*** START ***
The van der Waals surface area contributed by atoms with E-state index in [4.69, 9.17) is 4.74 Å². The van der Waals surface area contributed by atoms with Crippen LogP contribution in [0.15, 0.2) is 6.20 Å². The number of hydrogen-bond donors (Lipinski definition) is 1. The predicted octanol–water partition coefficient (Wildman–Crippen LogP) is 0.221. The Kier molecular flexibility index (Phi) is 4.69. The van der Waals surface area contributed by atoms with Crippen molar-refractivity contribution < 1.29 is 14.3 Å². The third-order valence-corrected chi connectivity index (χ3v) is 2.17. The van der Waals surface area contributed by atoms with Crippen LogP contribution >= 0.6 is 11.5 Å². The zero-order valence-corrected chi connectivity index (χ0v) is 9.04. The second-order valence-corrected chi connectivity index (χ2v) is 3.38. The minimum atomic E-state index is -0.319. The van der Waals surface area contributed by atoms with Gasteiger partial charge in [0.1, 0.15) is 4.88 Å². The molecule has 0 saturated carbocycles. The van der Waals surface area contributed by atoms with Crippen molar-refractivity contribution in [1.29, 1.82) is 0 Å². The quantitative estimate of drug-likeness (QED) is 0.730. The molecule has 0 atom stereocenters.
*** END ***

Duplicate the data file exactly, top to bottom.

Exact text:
The van der Waals surface area contributed by atoms with E-state index in [4.69, 9.17) is 4.74 Å². The van der Waals surface area contributed by atoms with Crippen LogP contribution in [0.15, 0.2) is 6.20 Å². The number of hydrogen-bond donors (Lipinski definition) is 1. The predicted octanol–water partition coefficient (Wildman–Crippen LogP) is 0.221. The Kier molecular flexibility index (Phi) is 4.69. The van der Waals surface area contributed by atoms with Crippen molar-refractivity contribution < 1.29 is 14.3 Å². The third-order valence-corrected chi connectivity index (χ3v) is 2.17. The van der Waals surface area contributed by atoms with Crippen LogP contribution >= 0.6 is 11.5 Å². The zero-order valence-corrected chi connectivity index (χ0v) is 9.04. The second-order valence-corrected chi connectivity index (χ2v) is 3.38. The minimum atomic E-state index is -0.319. The van der Waals surface area contributed by atoms with Gasteiger partial charge in [0.1, 0.15) is 4.88 Å². The molecule has 0 saturated carbocycles. The van der Waals surface area contributed by atoms with Crippen molar-refractivity contribution in [1.29, 1.82) is 0 Å². The quantitative estimate of drug-likeness (QED) is 0.730. The molecule has 0 atom stereocenters.